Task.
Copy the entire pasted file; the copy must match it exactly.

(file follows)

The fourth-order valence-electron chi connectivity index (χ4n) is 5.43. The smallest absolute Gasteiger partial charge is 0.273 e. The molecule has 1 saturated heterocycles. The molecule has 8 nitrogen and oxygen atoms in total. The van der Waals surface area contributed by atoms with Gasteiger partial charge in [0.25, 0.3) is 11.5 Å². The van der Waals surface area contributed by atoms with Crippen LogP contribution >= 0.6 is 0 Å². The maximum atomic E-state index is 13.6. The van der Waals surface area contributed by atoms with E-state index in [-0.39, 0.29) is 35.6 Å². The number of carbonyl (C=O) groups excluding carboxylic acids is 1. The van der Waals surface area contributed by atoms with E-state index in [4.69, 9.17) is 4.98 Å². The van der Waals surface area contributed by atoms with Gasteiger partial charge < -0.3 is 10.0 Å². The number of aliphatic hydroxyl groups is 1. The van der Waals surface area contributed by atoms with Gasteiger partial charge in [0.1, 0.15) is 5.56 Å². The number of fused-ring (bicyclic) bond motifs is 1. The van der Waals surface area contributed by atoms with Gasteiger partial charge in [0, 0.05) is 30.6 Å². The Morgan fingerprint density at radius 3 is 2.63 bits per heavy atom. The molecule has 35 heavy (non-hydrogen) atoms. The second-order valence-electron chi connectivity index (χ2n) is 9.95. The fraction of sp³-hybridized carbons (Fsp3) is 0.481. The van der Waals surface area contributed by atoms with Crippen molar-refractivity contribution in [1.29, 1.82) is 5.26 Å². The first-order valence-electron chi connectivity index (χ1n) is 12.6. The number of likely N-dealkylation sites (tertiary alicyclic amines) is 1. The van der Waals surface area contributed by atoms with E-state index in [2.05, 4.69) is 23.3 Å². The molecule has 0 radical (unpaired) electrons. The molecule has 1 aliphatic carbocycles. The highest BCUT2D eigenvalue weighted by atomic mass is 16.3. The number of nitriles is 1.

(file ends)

The fourth-order valence-electron chi connectivity index (χ4n) is 5.43. The smallest absolute Gasteiger partial charge is 0.273 e. The molecule has 1 saturated heterocycles. The molecule has 8 nitrogen and oxygen atoms in total. The van der Waals surface area contributed by atoms with Gasteiger partial charge in [0.25, 0.3) is 11.5 Å². The van der Waals surface area contributed by atoms with Crippen LogP contribution >= 0.6 is 0 Å². The maximum atomic E-state index is 13.6. The van der Waals surface area contributed by atoms with E-state index in [-0.39, 0.29) is 35.6 Å². The number of carbonyl (C=O) groups excluding carboxylic acids is 1. The van der Waals surface area contributed by atoms with E-state index in [4.69, 9.17) is 4.98 Å². The van der Waals surface area contributed by atoms with Gasteiger partial charge < -0.3 is 10.0 Å². The number of aliphatic hydroxyl groups is 1. The van der Waals surface area contributed by atoms with Gasteiger partial charge in [0.1, 0.15) is 5.56 Å². The number of fused-ring (bicyclic) bond motifs is 1. The van der Waals surface area contributed by atoms with Gasteiger partial charge in [0, 0.05) is 30.6 Å². The Morgan fingerprint density at radius 3 is 2.63 bits per heavy atom. The molecule has 35 heavy (non-hydrogen) atoms. The second-order valence-electron chi connectivity index (χ2n) is 9.95. The fraction of sp³-hybridized carbons (Fsp3) is 0.481. The van der Waals surface area contributed by atoms with Crippen molar-refractivity contribution in [1.29, 1.82) is 5.26 Å². The first-order valence-electron chi connectivity index (χ1n) is 12.6. The number of likely N-dealkylation sites (tertiary alicyclic amines) is 1. The van der Waals surface area contributed by atoms with E-state index in [2.05, 4.69) is 23.3 Å². The molecule has 0 radical (unpaired) electrons. The molecule has 1 aliphatic carbocycles. The highest BCUT2D eigenvalue weighted by atomic mass is 16.3. The number of nitriles is 1.